For more details on the great meals he had in this part of Japan, read my full guide to where Anthony Bourdain ate in the Ishikawa Prefecture.

Kiso Valley

As another part of his trip to film the “Asia Special” for No Reservations in 2005, Tony also visited the Kiso Valley. Here, he has a number of experiences, followed by a great meal – though you’ll find it hard to reproduce during your own trip.

After a waterfall purification experience at Ontake Mountain and a guided walk among the hinoki cypress, Bourdain takes part in the Obon festival including dinner with his local host’s family; this festival honors one’s ancestors and includes family time as well as a visit to the cemetery.


Anthony Bourdain in Kyoto Hero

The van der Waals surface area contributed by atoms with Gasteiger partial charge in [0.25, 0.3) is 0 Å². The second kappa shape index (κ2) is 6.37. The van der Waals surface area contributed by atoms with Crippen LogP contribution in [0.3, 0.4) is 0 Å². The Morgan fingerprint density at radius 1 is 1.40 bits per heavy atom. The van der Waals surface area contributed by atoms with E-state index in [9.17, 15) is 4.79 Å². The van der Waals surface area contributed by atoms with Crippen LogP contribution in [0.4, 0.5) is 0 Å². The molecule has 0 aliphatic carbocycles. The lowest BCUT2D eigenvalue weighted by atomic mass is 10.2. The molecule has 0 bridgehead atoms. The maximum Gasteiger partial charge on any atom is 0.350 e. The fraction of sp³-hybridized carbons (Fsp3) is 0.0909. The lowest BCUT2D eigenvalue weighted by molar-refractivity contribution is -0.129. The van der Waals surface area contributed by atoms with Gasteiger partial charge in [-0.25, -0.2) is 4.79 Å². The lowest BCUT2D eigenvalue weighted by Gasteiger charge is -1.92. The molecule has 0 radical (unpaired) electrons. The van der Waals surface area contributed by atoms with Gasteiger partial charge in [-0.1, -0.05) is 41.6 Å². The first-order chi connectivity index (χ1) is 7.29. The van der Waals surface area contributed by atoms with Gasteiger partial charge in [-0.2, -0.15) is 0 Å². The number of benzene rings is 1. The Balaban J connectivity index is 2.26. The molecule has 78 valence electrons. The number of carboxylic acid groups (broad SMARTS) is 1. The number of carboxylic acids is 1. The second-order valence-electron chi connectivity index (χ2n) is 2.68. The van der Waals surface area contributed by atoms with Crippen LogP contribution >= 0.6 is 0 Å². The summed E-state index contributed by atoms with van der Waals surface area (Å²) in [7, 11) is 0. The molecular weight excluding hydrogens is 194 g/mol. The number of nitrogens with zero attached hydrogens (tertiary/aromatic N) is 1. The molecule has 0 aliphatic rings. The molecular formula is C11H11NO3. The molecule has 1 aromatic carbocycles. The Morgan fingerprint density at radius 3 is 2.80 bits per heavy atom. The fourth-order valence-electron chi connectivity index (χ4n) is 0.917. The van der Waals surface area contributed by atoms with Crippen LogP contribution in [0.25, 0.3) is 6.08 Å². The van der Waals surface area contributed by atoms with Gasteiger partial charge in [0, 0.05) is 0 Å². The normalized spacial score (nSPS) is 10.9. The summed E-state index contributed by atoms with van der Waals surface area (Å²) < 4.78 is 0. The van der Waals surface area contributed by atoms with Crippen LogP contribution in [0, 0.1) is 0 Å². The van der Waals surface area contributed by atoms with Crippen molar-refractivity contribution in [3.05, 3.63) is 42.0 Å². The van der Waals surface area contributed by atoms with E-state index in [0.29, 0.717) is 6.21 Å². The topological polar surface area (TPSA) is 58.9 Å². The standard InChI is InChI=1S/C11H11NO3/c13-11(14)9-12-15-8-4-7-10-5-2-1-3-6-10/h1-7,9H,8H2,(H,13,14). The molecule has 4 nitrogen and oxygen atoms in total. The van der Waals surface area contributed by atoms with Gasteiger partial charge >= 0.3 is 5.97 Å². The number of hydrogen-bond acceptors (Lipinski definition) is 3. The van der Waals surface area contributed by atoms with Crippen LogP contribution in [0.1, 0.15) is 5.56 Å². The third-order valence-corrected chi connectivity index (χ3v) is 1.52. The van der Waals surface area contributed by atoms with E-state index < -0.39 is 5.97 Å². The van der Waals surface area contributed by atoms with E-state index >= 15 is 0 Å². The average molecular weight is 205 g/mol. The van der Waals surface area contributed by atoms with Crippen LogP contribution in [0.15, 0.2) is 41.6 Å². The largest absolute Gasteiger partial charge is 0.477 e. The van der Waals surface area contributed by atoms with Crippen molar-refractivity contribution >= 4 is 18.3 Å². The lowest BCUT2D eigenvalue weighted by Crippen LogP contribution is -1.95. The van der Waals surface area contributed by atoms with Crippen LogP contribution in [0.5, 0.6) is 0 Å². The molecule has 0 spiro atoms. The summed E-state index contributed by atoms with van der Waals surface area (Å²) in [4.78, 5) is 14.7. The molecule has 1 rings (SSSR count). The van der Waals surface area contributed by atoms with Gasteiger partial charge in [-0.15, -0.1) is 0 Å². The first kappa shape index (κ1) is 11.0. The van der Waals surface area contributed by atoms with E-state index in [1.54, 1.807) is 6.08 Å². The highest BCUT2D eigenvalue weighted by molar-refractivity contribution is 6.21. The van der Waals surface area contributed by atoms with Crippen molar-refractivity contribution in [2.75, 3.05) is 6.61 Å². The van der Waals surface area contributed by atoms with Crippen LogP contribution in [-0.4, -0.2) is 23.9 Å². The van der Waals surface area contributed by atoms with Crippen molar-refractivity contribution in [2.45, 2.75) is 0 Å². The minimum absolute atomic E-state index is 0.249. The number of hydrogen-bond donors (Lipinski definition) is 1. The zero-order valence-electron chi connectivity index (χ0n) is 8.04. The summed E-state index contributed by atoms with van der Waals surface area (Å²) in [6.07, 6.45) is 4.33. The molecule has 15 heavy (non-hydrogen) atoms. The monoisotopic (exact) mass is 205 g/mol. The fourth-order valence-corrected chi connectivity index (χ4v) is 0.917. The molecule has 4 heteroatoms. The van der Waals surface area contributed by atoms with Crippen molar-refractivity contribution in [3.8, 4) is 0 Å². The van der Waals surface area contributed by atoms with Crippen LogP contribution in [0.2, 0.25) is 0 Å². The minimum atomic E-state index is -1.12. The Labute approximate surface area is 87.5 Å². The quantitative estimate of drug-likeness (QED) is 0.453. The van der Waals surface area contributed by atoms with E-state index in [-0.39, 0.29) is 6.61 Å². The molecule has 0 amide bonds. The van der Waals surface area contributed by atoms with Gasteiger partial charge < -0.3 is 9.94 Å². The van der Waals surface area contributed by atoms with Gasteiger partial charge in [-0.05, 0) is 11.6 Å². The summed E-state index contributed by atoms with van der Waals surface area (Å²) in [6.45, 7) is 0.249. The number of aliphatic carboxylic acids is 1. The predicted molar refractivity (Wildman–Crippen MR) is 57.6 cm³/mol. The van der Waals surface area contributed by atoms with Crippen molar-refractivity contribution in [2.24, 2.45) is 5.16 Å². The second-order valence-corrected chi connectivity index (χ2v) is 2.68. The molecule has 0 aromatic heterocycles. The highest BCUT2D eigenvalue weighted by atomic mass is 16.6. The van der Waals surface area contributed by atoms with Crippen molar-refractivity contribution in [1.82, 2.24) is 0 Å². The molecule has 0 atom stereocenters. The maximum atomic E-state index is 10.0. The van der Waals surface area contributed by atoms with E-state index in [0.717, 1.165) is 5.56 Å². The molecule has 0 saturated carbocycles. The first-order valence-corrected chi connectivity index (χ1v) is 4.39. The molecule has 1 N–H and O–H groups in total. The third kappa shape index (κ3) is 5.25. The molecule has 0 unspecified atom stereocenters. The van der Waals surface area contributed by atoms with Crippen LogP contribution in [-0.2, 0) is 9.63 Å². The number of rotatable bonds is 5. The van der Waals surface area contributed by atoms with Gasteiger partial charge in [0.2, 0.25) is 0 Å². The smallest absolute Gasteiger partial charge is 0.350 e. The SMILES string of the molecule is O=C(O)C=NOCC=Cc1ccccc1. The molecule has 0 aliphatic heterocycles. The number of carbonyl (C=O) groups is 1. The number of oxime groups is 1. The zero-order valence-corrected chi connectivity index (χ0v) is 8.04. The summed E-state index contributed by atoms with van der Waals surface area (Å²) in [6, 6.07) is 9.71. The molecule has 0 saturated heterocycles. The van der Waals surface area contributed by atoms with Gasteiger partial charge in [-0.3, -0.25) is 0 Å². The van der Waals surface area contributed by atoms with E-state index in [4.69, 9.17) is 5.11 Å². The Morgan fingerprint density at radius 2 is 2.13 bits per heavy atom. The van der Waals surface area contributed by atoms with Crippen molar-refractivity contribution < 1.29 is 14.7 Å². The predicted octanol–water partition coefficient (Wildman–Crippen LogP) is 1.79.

Kyoto was one of several large Japanese cities that Anthony Bourdain visited during his many travels to the country. Despite this, he only ate at two places:

While I don’t normally write guides for destinations that Tony didn’t visit for long, I thought that this city – home to 1.5 million people – was worth having its own guide since many people visit it during their own trips to Japan.


As mentioned, one of Tony’s last trips to Japan was to experience “Masa’s Japan” with chef Masa Takayama. During this trip, the pair also visit Takayama’s family home in Nasushiobara. There, he dines with Takayama, his mother, Ishi, and his daughter Catherine, then pastry chef at The French Laundry (in Napa Valley, California) to enjoy motsuni (tripe stew) and sashimi (thinly sliced raw fish) including uni (sea urchin roe), and otoro (tuna belly).

Bourdain also eats at the restaurant Sugimura with Catherine Takayama and Kazuo Takayama, Masa’s brother and chef-proprietor of Sugimura. They eat kimoyaki (grilled eel liver), umishi-tamago (eel and egg custard with bean curd, bonito broth, and kelp), hitsumabushi (eel over rice), and wash it all down with sake.